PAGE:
Friday, October 30, 2009

Tricks and treats

When our daughter was little, we would follow her around our dark neighborhood as she gathered about 20 pounds of candy in a pillowcase. We’d lived in the same house since she was two, so she developed a long timer’s knowledge of the neighborhood, knowing and remembering the best-decorated houses and the houses with the best candy.
I was jealous of the neighbor who went all out, piping creepy organ music through external speakers and setting up an entire yard of plasterboard tombstones. I was impressed by the couple who dressed up like scarecrows and sat, motionless, on their front porch, jumping up whenever a group of trick-or-treaters approached. And the entire neighborhood was awed by the family who gave out “FULL-SIZED CANDY BARS.”
So one year, we went for it. We decorated the front porch with sticky plastic spider webs; brought out the strobe light (left over from our rock ‘n’ roll days – that’s another story), and played spooky music on a CD player in our garage.
We thought it was the high point of our Halloween attempts, but the lights caused some of the parents to stumble drunkenly in the driveway, and the littlest kids were a bit scared by the music.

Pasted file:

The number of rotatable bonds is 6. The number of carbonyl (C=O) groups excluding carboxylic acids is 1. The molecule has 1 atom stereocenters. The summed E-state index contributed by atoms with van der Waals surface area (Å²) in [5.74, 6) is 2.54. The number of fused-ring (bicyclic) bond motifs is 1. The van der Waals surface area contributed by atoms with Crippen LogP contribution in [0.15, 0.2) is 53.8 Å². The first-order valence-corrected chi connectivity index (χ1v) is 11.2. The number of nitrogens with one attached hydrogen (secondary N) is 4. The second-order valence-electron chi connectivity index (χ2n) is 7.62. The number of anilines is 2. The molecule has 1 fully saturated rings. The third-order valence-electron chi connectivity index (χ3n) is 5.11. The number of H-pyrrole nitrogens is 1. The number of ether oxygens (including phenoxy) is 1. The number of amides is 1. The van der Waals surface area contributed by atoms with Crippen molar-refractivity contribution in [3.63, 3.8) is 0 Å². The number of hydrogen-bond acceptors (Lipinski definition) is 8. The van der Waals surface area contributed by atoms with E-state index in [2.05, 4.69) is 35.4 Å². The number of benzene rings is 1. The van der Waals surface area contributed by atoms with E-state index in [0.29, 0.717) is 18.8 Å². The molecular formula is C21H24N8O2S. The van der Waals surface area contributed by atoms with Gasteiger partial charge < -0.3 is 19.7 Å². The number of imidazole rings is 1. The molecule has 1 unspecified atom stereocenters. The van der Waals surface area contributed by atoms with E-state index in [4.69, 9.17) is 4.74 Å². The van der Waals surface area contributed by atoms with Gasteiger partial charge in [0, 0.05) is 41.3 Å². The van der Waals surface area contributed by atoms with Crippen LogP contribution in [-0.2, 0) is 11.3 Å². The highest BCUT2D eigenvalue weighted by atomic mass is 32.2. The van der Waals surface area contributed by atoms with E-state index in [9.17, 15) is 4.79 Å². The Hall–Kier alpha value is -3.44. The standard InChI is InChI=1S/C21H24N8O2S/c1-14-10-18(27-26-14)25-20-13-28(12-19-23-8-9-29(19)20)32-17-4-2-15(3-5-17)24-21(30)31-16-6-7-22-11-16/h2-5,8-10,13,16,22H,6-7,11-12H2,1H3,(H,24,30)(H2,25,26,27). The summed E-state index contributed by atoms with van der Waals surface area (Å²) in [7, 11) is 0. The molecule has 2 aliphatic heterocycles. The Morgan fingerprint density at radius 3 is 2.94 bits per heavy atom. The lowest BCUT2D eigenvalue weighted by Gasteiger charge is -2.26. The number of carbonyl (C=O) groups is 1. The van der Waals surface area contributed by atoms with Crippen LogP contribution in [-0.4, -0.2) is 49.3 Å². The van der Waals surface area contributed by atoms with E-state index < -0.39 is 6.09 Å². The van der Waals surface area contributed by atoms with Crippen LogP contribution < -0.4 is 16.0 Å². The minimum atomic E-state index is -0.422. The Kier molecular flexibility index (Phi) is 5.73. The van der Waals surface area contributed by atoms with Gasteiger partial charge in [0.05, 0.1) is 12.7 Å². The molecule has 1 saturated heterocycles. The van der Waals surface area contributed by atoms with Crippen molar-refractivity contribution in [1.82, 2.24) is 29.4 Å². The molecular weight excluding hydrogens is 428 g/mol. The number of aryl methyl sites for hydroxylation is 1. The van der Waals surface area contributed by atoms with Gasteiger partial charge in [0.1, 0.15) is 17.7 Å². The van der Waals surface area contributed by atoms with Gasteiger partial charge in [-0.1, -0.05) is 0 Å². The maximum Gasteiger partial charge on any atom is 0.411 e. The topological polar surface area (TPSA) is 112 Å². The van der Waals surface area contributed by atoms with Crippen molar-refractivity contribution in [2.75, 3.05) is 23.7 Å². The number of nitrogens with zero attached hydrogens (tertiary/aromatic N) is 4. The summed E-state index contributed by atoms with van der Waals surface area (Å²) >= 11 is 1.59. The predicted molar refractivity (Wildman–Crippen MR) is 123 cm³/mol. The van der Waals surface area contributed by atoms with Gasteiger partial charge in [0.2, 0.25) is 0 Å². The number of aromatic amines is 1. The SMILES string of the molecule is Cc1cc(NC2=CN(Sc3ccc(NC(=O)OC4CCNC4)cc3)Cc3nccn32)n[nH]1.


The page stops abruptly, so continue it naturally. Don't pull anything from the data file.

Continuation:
The next year, we took a new approach. We kept the strobe light packed away and bought FULL-SIZED CANDY BARS. We had done it – become legends among trick-or-treaters. Word of our generous treats traveled fast, and costumed children flocked to our door in large, boisterous groups.
We had tried to balance our supply according to demand but we were woefully under stocked, and after we ran out, the doorbell kept ringing. We raided the cupboards and came up with tiny boxes of raisins. We raided the change jar and started tossing quarters into the bags of those who still came.
But our shot at becoming a neighborhood legend was over. We were instead branded as “the house where they give you raisins.”
The next year and every year after that, we’ve handed out those woefully unimpressive snack-sized candy bars. No matter how many we buy, we run out. We aren’t about to improvise (we still remember the raisin debacle). So we are forced to turn off the yard light, close the blinds and wait it out.
This year, two feet of snow blanket the ground. Trick-or-treaters are going to have to work hard to fill their bags and I’m thinking it might be time to impress the crowds once again.
I wonder where that strobe light is.

1 comment:

  1. May God have His arms around you always.